NIH Raises Concerns About Foreign Influence in Biomedical Research
NIH Raises Concerns About Foreign Influence in Biomedical Research

NIH Raises Concerns About Foreign Influence in Biomedical Research

Information made public by US Senator Chuck Grassley reveals that a handful of allegations have recently been referred to federal investigators.

Feb 8, 2019
Catherine Offord

WIKIMEDIA, CHRIS SPIELMANN

The National Institutes of Health has referred several allegations regarding foreign influence in biomedical research to federal investigators, according to a letter written by Daniel Levinson, inspector general for the Department of Health and Human Services.

The document, which was published online by Senator Chuck Grassley (R-IA) earlier this week (February 6), provides no specific information about the content of the allegations, but notes that most of the 12 recent referrals involve NIH-funded investigators at US universities who had failed to disclose foreign affiliations on grant applications.

“Foreign threats to our taxpayer-funded research and American intellectual property must be taken seriously,” Grassley, chairman of the Senate Finance Committee, says in a statement. “The inspector general’s diligent work is a testament to that and further congressional oversight will provide some much-needed transparency to make sure these concerns don’t fall by the wayside.”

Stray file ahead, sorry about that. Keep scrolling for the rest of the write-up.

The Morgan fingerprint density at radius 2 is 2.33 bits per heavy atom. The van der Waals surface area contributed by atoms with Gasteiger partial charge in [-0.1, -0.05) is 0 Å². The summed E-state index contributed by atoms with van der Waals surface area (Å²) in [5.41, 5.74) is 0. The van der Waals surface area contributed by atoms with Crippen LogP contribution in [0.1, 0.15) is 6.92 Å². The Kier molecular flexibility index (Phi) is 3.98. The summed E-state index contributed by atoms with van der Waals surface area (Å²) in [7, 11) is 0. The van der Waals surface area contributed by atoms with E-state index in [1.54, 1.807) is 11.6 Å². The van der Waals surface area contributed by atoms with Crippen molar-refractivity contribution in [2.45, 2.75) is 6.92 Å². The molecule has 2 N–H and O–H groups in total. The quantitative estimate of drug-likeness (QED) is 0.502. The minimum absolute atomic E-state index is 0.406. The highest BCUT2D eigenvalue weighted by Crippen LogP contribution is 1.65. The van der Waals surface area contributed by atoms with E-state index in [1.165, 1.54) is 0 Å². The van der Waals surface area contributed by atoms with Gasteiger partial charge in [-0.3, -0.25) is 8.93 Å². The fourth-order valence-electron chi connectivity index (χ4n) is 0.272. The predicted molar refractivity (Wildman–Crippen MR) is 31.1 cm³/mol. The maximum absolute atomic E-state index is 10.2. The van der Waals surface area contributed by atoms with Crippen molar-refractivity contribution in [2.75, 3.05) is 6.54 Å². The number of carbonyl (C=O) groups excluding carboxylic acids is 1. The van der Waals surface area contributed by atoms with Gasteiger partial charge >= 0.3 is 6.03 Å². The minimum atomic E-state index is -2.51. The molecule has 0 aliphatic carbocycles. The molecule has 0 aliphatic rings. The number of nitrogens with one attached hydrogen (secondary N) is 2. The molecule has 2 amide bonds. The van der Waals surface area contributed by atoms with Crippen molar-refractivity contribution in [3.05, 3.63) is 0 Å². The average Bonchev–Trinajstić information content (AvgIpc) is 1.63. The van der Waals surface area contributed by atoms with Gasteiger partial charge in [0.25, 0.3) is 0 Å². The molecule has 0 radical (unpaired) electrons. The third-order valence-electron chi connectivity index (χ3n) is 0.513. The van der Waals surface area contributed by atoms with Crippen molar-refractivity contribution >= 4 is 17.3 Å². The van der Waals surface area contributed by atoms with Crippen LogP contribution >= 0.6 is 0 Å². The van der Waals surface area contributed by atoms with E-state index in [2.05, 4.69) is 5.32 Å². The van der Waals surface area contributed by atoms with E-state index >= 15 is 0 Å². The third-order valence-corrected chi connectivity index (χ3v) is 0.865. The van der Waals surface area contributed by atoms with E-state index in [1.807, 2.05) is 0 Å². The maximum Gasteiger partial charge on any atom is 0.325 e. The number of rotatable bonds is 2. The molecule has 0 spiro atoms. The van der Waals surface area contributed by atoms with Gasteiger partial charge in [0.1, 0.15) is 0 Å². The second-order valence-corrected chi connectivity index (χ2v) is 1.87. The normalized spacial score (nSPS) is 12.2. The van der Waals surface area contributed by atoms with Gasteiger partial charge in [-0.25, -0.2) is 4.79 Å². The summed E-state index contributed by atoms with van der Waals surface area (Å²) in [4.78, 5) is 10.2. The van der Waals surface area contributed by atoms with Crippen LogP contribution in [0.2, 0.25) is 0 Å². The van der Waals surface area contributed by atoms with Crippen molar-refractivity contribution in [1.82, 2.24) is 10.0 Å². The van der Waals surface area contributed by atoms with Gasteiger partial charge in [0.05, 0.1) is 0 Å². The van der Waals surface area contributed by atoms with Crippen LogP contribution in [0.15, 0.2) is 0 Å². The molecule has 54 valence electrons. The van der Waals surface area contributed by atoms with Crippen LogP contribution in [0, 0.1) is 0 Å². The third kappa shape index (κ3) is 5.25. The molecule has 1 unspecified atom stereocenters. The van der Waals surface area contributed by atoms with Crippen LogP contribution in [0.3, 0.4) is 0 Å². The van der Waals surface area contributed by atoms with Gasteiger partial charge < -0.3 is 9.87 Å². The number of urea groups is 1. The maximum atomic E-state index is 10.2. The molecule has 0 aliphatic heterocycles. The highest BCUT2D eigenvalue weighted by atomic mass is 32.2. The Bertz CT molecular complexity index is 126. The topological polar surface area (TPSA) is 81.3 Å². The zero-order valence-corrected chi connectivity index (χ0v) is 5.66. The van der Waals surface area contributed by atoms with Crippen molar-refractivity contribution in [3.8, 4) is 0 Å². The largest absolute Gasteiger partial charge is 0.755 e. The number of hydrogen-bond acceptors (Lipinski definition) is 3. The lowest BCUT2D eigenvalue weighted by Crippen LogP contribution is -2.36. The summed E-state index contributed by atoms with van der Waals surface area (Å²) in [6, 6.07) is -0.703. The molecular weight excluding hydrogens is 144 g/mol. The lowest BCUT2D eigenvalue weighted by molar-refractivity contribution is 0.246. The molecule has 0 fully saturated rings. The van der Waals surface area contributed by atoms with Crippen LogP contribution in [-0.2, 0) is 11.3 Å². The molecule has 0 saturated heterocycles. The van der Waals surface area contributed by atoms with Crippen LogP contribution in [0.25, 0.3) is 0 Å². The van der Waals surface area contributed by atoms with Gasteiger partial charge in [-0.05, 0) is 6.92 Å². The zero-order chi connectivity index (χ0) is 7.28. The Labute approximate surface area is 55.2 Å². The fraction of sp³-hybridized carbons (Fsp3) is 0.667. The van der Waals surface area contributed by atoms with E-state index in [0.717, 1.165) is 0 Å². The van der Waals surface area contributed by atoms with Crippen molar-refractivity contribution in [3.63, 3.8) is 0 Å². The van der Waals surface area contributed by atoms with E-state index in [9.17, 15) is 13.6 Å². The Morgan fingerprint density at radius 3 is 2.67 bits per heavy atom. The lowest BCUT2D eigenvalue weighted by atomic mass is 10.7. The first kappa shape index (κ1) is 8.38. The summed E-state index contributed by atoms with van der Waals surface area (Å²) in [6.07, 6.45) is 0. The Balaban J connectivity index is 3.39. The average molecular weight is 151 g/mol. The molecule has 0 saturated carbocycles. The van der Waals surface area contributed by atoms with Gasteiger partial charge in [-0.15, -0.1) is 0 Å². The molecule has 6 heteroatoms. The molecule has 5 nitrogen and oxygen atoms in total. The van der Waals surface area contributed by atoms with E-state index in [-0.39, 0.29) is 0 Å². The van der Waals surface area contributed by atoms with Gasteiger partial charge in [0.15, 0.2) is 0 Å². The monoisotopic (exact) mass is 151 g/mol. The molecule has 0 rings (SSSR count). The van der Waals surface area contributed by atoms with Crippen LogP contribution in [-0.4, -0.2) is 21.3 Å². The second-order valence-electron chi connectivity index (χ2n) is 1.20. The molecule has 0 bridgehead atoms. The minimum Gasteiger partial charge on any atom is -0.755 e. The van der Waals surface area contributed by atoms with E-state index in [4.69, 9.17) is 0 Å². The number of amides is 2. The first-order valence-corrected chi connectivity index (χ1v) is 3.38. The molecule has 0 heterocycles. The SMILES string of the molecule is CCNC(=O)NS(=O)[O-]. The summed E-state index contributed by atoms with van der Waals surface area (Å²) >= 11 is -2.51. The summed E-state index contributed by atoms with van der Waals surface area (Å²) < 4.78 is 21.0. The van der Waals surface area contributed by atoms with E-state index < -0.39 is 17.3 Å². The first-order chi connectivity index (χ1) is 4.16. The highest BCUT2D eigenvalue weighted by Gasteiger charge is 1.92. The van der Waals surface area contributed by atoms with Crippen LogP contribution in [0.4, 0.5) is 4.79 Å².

Grassley, who has long been pushing for greater oversight of foreign influence, had requested the information from Levinson in a January 17 letter against a backdrop of growing concern that non-US countries may be taking advantage of US-funded research.

NIH director Francis Collins acknowledged this concern in a letter sent to around 10,000 of the agency’s grant-receiving institutions last August. “NIH is aware that some foreign entities have mounted systematic programs to influence NIH researchers and peer reviewers,” he wrote.

He added that the agency expected grantee institutions “to work with your faculty and with your administrative staff to make sure that, in accordance with the NIH Grants Policy Statement, all applications and progress reports include all sources of research support, financial interests, and relevant affiliations.”

Levinson’s letter also reveals that his office has referred two cases, neither of which appear to be related to the NIH, to prosecutors at the Justice Department. One of the cases concerned a failure to disclose financial links to a foreign power, and the other, intellectual property theft. The Justice Department “declined to pursue action in both matters,” Levinson writes.